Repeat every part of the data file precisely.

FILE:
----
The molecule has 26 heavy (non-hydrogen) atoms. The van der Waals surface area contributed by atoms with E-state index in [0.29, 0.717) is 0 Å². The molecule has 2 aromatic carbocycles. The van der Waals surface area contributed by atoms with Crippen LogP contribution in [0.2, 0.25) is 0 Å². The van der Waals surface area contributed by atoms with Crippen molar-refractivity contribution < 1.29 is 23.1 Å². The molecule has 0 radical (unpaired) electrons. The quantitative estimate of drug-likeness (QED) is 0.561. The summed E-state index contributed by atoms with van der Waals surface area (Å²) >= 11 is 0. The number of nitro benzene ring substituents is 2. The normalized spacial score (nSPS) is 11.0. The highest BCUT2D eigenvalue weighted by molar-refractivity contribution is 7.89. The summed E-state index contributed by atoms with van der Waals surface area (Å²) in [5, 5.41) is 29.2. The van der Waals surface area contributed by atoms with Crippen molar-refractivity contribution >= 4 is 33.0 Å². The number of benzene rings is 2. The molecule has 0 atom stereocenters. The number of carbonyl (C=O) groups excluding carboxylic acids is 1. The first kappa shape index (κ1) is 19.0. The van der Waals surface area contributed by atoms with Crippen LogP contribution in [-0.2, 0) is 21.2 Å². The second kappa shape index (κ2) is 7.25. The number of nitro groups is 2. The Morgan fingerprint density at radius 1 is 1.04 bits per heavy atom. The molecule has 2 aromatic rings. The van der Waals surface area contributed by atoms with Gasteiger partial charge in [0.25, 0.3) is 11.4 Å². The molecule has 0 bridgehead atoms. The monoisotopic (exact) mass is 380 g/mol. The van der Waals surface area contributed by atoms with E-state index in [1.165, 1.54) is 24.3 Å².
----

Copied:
The molecule has 26 heavy (non-hydrogen) atoms. The van der Waals surface area contributed by atoms with E-state index in [0.29, 0.717) is 0 Å². The molecule has 2 aromatic carbocycles. The van der Waals surface area contributed by atoms with Crippen LogP contribution in [0.2, 0.25) is 0 Å². The van der Waals surface area contributed by atoms with Crippen molar-refractivity contribution < 1.29 is 23.1 Å². The molecule has 0 radical (unpaired) electrons. The quantitative estimate of drug-likeness (QED) is 0.561. The summed E-state index contributed by atoms with van der Waals surface area (Å²) >= 11 is 0. The number of nitro benzene ring substituents is 2. The normalized spacial score (nSPS) is 11.0. The highest BCUT2D eigenvalue weighted by molar-refractivity contribution is 7.89. The summed E-state index contributed by atoms with van der Waals surface area (Å²) in [5, 5.41) is 29.2. The van der Waals surface area contributed by atoms with Crippen molar-refractivity contribution >= 4 is 33.0 Å². The number of benzene rings is 2. The molecule has 0 atom stereocenters. The number of carbonyl (C=O) groups excluding carboxylic acids is 1. The first kappa shape index (κ1) is 19.0. The van der Waals surface area contributed by atoms with Crippen LogP contribution in [-0.2, 0) is 21.2 Å². The second kappa shape index (κ2) is 7.25. The number of nitro groups is 2. The Morgan fingerprint density at radius 1 is 1.04 bits per heavy atom. The molecule has 2 aromatic rings. The van der Waals surface area contributed by atoms with Gasteiger partial charge in [0.25, 0.3) is 11.4 Å². The molecule has 0 bridgehead atoms. The monoisotopic (exact) mass is 380 g/mol. The van der Waals surface area contributed by atoms with E-state index in [1.165, 1.54) is 24.3 Å².